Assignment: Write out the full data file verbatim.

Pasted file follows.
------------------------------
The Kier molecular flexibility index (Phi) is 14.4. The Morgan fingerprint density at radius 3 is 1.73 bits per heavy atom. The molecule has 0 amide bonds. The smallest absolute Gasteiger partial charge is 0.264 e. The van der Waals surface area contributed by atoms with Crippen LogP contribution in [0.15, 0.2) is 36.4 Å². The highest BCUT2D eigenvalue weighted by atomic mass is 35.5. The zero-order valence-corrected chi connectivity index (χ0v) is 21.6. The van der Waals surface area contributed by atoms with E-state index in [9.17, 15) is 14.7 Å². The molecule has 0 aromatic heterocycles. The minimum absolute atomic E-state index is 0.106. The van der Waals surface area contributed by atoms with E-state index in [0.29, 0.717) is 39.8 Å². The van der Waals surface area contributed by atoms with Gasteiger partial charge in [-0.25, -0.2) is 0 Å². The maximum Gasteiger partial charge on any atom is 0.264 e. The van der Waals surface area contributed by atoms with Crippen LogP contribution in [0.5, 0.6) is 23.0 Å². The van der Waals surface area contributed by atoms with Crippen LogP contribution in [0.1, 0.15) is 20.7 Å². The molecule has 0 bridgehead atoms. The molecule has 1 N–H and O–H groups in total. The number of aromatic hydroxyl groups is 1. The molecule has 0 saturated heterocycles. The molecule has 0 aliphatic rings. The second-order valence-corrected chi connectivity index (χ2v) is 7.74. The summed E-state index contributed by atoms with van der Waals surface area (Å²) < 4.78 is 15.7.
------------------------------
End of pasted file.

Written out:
The Kier molecular flexibility index (Phi) is 14.4. The Morgan fingerprint density at radius 3 is 1.73 bits per heavy atom. The molecule has 0 amide bonds. The smallest absolute Gasteiger partial charge is 0.264 e. The van der Waals surface area contributed by atoms with Crippen LogP contribution in [0.15, 0.2) is 36.4 Å². The highest BCUT2D eigenvalue weighted by atomic mass is 35.5. The zero-order valence-corrected chi connectivity index (χ0v) is 21.6. The van der Waals surface area contributed by atoms with E-state index in [9.17, 15) is 14.7 Å². The molecule has 0 aromatic heterocycles. The minimum absolute atomic E-state index is 0.106. The van der Waals surface area contributed by atoms with E-state index in [0.29, 0.717) is 39.8 Å². The van der Waals surface area contributed by atoms with Gasteiger partial charge in [-0.25, -0.2) is 0 Å². The maximum Gasteiger partial charge on any atom is 0.264 e. The van der Waals surface area contributed by atoms with Crippen LogP contribution in [0.5, 0.6) is 23.0 Å². The van der Waals surface area contributed by atoms with Crippen LogP contribution in [0.1, 0.15) is 20.7 Å². The molecule has 0 bridgehead atoms. The molecule has 1 N–H and O–H groups in total. The number of aromatic hydroxyl groups is 1. The molecule has 0 saturated heterocycles. The molecule has 0 aliphatic rings. The second-order valence-corrected chi connectivity index (χ2v) is 7.74. The summed E-state index contributed by atoms with van der Waals surface area (Å²) < 4.78 is 15.7.